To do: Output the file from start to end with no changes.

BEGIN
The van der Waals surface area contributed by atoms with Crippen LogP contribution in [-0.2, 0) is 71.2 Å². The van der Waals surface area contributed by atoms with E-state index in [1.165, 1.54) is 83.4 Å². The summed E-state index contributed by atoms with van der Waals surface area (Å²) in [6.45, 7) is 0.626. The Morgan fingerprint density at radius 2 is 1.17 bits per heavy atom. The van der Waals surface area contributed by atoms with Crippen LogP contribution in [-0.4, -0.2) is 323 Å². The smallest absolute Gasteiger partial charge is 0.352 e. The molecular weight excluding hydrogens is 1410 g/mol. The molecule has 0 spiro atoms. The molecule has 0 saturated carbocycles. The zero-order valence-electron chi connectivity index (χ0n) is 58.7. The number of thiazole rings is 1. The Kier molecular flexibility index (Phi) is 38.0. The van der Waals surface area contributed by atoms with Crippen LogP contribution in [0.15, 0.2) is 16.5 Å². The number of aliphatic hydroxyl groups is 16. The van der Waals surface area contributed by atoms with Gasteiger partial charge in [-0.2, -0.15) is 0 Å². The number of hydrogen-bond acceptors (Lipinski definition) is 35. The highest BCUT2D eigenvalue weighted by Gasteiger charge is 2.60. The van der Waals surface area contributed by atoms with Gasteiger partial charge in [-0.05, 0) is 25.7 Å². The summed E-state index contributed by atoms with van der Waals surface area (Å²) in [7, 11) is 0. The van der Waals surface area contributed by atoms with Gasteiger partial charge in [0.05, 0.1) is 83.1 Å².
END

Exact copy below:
The van der Waals surface area contributed by atoms with Crippen LogP contribution in [-0.2, 0) is 71.2 Å². The van der Waals surface area contributed by atoms with E-state index in [1.165, 1.54) is 83.4 Å². The summed E-state index contributed by atoms with van der Waals surface area (Å²) in [6.45, 7) is 0.626. The Morgan fingerprint density at radius 2 is 1.17 bits per heavy atom. The van der Waals surface area contributed by atoms with Crippen LogP contribution in [-0.4, -0.2) is 323 Å². The smallest absolute Gasteiger partial charge is 0.352 e. The molecular weight excluding hydrogens is 1410 g/mol. The molecule has 0 spiro atoms. The molecule has 0 saturated carbocycles. The zero-order valence-electron chi connectivity index (χ0n) is 58.7. The number of thiazole rings is 1. The Kier molecular flexibility index (Phi) is 38.0. The van der Waals surface area contributed by atoms with Crippen LogP contribution in [0.15, 0.2) is 16.5 Å². The number of aliphatic hydroxyl groups is 16. The van der Waals surface area contributed by atoms with Gasteiger partial charge in [-0.2, -0.15) is 0 Å². The number of hydrogen-bond acceptors (Lipinski definition) is 35. The highest BCUT2D eigenvalue weighted by Gasteiger charge is 2.60. The van der Waals surface area contributed by atoms with Gasteiger partial charge in [-0.05, 0) is 25.7 Å². The summed E-state index contributed by atoms with van der Waals surface area (Å²) in [7, 11) is 0. The van der Waals surface area contributed by atoms with Gasteiger partial charge in [0.05, 0.1) is 83.1 Å².